State Money Will Widen, Improve One Of Houston's Most Crowded Freeways

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U.S. Highway 290 in Houston near the I-610 loop (photo courtesy Houston-Galveston Area Council)

(Houston, TX — Gail Delaughter, KUHF)  As more people move to the suburbs northwest of Houston, officials hope extra money from the state will help speed up improvement projects on U.S. Highway 290, one of the most congested roadways in Texas.  Highway 290 begins in the scenic Hill Country west of Austin, but once it approaches its eastern terminus at Houston's I-610 Loop, the drive is anything but peaceful as commuters face hours of bumper-to-bumper traffic.

Alan Clark heads up transportation and air quality programs for the Houston-Galveston Area Council, an association that helps local governments with planning issues in a 13-county region along the Texas Gulf Coast. Clark says the population of Houston's northwestern suburbs is expected to grow to close to a million people over the next couple of decades, but the congestion problems on 290 are already there.  Another reason for the urgency is that 290 is also a major hurricane evacuation route,  as it hooks up with State Highway 6 from the coastal city of Galveston.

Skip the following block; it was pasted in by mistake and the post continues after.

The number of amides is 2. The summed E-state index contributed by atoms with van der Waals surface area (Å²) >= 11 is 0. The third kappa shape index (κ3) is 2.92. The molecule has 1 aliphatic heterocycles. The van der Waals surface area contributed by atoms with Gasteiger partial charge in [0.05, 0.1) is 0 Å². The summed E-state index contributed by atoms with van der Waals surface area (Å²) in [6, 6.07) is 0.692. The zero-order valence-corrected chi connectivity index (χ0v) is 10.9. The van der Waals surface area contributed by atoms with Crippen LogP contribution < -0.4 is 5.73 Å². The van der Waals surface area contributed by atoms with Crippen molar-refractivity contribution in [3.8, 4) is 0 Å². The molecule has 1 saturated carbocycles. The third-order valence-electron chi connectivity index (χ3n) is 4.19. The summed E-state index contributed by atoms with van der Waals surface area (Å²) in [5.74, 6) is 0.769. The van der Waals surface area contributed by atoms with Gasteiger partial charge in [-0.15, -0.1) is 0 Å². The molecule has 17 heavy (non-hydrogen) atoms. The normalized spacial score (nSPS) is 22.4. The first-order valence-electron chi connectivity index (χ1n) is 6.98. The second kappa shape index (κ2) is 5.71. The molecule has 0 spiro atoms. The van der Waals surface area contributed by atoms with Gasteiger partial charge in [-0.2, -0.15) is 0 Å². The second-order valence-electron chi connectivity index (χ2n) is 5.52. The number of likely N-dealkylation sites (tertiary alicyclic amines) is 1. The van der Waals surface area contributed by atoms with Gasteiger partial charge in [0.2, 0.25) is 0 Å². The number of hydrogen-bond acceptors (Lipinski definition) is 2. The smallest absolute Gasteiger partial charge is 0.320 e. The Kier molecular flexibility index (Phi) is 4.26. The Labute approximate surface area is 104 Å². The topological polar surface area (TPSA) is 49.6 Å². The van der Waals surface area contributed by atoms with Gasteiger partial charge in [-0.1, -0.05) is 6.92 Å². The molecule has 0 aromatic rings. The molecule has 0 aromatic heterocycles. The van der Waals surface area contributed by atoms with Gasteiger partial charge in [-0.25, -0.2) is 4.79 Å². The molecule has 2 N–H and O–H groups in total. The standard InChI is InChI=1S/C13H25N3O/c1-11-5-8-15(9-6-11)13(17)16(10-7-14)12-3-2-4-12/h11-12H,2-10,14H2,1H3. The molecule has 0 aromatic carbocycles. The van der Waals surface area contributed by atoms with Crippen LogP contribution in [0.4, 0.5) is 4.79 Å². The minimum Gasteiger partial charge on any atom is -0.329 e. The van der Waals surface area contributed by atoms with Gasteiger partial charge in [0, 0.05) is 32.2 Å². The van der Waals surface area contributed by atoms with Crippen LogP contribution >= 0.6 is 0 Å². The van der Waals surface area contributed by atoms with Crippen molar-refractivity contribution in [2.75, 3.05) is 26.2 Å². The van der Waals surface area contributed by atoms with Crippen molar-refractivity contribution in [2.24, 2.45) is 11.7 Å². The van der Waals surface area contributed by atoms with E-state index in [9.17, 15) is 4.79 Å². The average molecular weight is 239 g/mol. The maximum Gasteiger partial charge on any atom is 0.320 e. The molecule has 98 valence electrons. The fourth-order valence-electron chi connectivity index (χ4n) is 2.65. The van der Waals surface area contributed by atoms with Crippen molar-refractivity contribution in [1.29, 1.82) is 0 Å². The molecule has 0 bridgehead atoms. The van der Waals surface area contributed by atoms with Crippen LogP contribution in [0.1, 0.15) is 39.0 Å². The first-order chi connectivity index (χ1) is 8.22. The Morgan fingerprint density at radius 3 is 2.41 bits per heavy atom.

So what needs to be done? Clark says along with widening the roadway, they also need to  improve the ramps at  Beltway 8, one of the two loops that currently encircle the city. Another trouble spot is near the 610 Loop, where frontage roads don't go all the way through.

"We don't want all the traffic to have to be on the freeway to get anywhere in the corridor," Clark says. "So being able to go along those frontage roads keeps some of that traffic off the freeway itself."

Texas recently identified $2 billion in transportation funds to be used for improvements to congested corridors around the state. Clark says the 290 project will now get an extra $350 million, and that means work that was supposed to be done over 15 to 20 years can now be compressed into five or six years.  One of the projects they're looking at is managed lanes.

"We're going to develop three managed lanes that can be reversed. So it's like getting six lanes for the price of three. They'll operate a bit like we see some of the HOV lanes operate. Only these will be tolled."

But as the population grows, Clark says they'll eventually have to look at ways to help people get to work without getting on the freeway. He says officials are also looking at the possibility of commuter rail along a nearby railroad right-of-way, but that project is still a few years away.

You can hear the KUHF story  here.